Writers’ Blokke
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Writers’ Blokke

My Body is My Home, The Planet is Our Home

I have been thinking a great deal in my life and work about how to be a part of the bridge between our current world systems and a sustainable, equitable future, one where human activity and enterprise doesn’t necessitate the destruction and disruption of our planet and its ecosystems. I believe that part of my role is to help transform stories.

Our dominant paradigm in the West, in broad strokes, (and I’m borrowing this fantastic phrasing from my even more fantastic coach, Kimberly Errigo) goes something like this:

“Everyone is competing to be the one who dies with the most toys.”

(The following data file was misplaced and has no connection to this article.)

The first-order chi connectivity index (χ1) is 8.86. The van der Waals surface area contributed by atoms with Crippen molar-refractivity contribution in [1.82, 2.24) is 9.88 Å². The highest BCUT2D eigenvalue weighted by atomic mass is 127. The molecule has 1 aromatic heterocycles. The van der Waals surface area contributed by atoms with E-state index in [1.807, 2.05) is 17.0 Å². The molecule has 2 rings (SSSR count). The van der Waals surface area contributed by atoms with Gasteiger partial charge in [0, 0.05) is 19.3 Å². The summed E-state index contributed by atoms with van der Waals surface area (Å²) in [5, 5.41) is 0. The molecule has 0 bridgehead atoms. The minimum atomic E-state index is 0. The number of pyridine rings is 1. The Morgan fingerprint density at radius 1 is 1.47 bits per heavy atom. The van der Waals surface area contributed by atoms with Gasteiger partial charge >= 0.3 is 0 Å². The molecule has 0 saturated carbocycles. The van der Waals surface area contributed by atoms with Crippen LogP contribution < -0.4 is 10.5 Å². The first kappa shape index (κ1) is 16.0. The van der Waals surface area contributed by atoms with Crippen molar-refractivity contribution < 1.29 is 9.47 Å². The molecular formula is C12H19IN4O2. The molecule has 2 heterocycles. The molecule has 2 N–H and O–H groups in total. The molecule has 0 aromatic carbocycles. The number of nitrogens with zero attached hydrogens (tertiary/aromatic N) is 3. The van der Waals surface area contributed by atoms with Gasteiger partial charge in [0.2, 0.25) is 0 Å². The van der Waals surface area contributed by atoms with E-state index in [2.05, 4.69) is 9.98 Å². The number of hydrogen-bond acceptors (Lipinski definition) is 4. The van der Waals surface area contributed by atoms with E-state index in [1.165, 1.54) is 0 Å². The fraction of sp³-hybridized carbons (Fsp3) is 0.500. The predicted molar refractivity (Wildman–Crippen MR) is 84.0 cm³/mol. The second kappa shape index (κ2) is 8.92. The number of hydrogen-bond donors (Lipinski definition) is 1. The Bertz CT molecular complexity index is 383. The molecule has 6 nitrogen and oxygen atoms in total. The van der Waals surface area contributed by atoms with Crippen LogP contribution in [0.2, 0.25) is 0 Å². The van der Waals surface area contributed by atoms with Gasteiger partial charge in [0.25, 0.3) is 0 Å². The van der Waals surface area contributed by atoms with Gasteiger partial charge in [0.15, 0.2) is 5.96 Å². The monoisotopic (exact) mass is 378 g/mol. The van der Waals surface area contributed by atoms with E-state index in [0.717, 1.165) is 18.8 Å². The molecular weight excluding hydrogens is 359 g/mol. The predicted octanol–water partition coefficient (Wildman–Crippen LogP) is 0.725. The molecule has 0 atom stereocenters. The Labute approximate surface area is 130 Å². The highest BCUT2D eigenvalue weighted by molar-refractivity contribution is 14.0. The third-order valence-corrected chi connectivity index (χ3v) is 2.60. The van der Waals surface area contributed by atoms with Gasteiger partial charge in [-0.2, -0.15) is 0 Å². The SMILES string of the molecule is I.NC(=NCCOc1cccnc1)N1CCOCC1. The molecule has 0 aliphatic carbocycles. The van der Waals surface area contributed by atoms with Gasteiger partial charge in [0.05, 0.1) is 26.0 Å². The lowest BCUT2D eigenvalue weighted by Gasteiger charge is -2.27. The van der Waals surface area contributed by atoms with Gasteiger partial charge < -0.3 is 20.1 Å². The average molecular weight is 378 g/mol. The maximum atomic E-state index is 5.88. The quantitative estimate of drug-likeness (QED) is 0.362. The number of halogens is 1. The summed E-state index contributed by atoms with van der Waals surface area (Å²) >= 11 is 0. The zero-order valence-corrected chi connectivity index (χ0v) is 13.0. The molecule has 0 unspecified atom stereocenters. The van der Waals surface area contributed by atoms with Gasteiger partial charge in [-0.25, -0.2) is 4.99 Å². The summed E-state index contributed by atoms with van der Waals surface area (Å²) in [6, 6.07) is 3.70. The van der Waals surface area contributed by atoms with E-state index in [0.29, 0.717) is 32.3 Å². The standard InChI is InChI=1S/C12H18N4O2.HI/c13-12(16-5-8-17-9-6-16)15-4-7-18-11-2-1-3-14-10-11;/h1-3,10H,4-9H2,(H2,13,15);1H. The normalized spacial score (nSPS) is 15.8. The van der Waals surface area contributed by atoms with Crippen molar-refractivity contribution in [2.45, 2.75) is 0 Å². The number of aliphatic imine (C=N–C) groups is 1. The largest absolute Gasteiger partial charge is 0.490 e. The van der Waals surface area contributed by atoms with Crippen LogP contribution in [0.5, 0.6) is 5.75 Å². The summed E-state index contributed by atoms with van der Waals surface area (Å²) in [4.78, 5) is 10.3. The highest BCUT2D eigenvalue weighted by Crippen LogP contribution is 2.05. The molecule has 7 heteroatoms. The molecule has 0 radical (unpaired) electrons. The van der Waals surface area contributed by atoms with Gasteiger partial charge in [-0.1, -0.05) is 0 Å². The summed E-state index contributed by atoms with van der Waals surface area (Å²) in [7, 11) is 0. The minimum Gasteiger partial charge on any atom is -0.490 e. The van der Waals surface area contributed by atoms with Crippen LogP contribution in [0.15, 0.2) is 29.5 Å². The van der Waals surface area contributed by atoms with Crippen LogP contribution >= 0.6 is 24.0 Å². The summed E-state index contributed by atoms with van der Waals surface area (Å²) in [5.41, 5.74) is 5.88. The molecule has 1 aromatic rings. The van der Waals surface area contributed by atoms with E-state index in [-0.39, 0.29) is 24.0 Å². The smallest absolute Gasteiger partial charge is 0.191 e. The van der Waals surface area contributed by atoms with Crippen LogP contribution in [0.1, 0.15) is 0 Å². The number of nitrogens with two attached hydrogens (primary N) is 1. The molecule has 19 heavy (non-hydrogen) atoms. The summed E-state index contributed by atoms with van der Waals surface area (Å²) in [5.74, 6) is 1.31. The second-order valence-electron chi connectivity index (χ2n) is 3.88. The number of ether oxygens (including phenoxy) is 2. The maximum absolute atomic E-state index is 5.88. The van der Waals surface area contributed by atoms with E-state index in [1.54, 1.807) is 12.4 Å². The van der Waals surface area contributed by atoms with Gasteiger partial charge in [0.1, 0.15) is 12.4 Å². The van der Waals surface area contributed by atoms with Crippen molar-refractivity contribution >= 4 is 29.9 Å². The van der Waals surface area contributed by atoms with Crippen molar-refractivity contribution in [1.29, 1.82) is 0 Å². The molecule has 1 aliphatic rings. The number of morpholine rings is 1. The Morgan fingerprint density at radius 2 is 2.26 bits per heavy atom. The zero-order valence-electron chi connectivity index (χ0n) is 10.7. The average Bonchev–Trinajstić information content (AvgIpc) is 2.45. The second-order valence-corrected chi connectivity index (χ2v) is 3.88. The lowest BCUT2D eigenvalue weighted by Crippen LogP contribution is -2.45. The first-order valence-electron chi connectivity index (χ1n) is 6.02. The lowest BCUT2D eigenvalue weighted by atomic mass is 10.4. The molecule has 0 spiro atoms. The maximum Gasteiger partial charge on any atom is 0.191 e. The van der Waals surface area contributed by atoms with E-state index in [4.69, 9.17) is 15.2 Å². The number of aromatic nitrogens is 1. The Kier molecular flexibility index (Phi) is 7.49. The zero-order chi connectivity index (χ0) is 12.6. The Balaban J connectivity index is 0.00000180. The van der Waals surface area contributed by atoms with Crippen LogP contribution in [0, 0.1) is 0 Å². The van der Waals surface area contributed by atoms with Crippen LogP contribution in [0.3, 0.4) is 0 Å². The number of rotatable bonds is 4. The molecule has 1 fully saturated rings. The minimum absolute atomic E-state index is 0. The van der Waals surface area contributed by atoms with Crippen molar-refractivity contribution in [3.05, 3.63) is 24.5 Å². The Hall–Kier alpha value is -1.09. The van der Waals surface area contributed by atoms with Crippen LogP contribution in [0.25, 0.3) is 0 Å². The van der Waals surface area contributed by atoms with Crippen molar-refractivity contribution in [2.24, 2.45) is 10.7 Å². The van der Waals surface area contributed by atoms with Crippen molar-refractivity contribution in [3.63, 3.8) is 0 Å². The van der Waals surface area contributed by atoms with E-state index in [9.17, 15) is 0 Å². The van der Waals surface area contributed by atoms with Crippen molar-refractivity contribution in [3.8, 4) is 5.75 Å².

Even those in our culture who reject this paradigm may still define their actions and stances in reaction to this paradigm, the model we have of viewing life as individual organisms competing for survival in a context of scarcity. If we don’t aspire to be a bullish capitalist perishing proudly atop a pile of gold, then perhaps we swing to the other extreme and try to give away everything we have to others whom we view as needing our help (again, the assumption of scarcity, and that there’s not enough to go around).